Twelve years ago, Ami Kifushi was a sixth-grader at Ikeda Elementary School in Osaka Prefecture when a knife-wielding intruder entered the premises, killed eight students and wounded several others.
Next month, Kifushi, 23, will graduate from Mie University with a bachelor’s degree in education.
She will introduce the victims of the massacre during an event called “Inochi no Message Ten” (“Message of Life Exhibition”), which will be held in Kameyama, Mie Prefecture, in March following her graduation.
Then in April, Kifushi will start work as a teacher at an elementary school in Hyogo Prefecture.
To prevent memories of the lives lost that day from fading and to relay the significance of life, Kifushi will bring life-size figure panels and the victims’ shoes to the exhibition.
“Their lives were cut off short. I hope the public will not forget this incident,” she said.
On June 8, 2001, Mamoru Takuma entered the elementary school, which is affiliated with Osaka Kyoiku University, pulled out a knife and proceeded to stab children and staff during the rampage before he was subdued.
Kifushi, who was in recess in the second-floor library after the end of the second period that day, heard the screams and rushed to the first floor, where a teacher told her to flee to the playground.
If she had continued toward the direction of the massacre, she would have most likely come face to face with Takuma. While making her way to the playground, she saw children lying on the floor and a teacher in a bloodstained shirt. Among the slain was a child Kifushi used to play with.
Killed were a boy in the first grade and seven girls in the second grade. Fifteen other people, including two teachers, were wounded.
Takuma was sentenced to death, declined an appeal and was hanged in September 2004.
After Kifushi graduated from Ikeda Elementary School, she continued on to junior high and high school, both affiliated with Osaka Kyoiku University and located on the same premises. She still can’t talk about the incident with her elementary school classmates. “Because everyone was traumatized,” she said.
It was only after she entered Mie University, located far from her hometown of Itami, Hyogo Prefecture, that she began to realize what it meant to be a graduate of Ikeda Elementary.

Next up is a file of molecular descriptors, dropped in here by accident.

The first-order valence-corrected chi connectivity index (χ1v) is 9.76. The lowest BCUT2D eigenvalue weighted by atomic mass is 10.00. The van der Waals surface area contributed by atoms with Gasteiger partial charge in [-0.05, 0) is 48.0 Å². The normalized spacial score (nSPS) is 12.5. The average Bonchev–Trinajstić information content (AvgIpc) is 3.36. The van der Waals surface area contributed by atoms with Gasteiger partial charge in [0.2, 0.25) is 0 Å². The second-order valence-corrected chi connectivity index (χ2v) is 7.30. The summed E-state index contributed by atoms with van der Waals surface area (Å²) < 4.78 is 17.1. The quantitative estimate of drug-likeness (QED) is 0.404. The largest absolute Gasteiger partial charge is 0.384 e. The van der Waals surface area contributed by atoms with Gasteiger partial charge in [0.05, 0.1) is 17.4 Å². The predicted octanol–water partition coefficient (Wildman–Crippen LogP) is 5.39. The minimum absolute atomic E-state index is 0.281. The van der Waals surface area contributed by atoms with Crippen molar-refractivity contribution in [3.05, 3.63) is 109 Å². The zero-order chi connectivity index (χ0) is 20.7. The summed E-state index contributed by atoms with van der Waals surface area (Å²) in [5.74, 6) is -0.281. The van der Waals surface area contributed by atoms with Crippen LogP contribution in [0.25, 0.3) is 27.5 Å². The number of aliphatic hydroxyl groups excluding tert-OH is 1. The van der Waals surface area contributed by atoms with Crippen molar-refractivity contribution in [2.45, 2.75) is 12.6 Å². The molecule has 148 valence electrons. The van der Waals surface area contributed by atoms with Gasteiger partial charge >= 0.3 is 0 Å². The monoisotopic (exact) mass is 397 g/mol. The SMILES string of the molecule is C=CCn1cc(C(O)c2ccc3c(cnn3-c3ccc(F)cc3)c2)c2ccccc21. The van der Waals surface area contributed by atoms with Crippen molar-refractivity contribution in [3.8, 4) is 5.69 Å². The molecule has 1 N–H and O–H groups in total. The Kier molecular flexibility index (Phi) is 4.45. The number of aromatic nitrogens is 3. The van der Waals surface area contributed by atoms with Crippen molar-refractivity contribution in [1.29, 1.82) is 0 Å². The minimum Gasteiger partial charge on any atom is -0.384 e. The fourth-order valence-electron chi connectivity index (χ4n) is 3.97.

Kifushi was shocked when her college classmates said they did not know about the tragedy. She experienced firsthand the fear and sadness of lives being abruptly taken away, and could not bear the thought of the massacre being forgotten.
“Because I went through that experience, I felt I had a message to convey to the public,” Kifushi said.
In her freshman year, she got to know the “Inochi no Message Ten” event run by an NPO, and joined the planning committee in her sophomore year.
Kifushi had always wanted to honor the victims of the massacre in the exhibition, but she was hesitant because she felt that as a survivor it would be inappropriate to ask the victims’ families to cooperate. She eventually made up her mind in her senior year to try, as this would be her last chance before she graduated and she did not want any regrets.
In October, Kifushi attended a talk given by one of the victims’ mothers and approached her. She told the woman she was also in the school that day and that ever since, she had always wanted to show the public the preciousness of life.
Filled with anxiety and survivor’s guilt, she approached the woman with trepidation, fearing rejection. However, the mother listened to Kifushi’s story and finally told her, “You’ve grown up.”
Both cried. The woman immediately agreed to participate in the event. Kifushi then began to search for the other victims’ families and ask for their cooperation.
In her new job at the Hyogo elementary school, she wonders if she will be able to protect her students if something or someone threatens their safety, but she made a promise to her deceased schoolmates that she will not allow the same kind of tragedy to strike again. This is her way of ensuring the memory of those children will never fade away.
The “Inochi no Message Ten” calls those who have lost their lives in an accident or incident “messengers.” At the exhibition, life-size figures, shoes and photos of the deceased are displayed in a nationwide tour to remind the public of the significance of life.
The exhibition will be held at different locations in Japan by NPO Inochi no Museum (Museum of Life) in collaboration with various regional organizations. In Mie Prefecture, it has been held once a year since 2010, with students from Mie University and Yokkaichi University taking the lead in planning and organizing the event.
This year, the exhibition will be held from 11 a.m. to 6 p.m. March 3 at Kameyama City Cultural Hall. Panels honoring 159 victims of accidents and other tragedies in Japan will be showcased. Entrance is free.
For more information, contact the Mie Victim Support Center at (059) 213-8211.
This section, appearing Saturdays, features topics and issues from the Chubu region covered by the Chunichi Shimbun. The original article was published Jan. 29.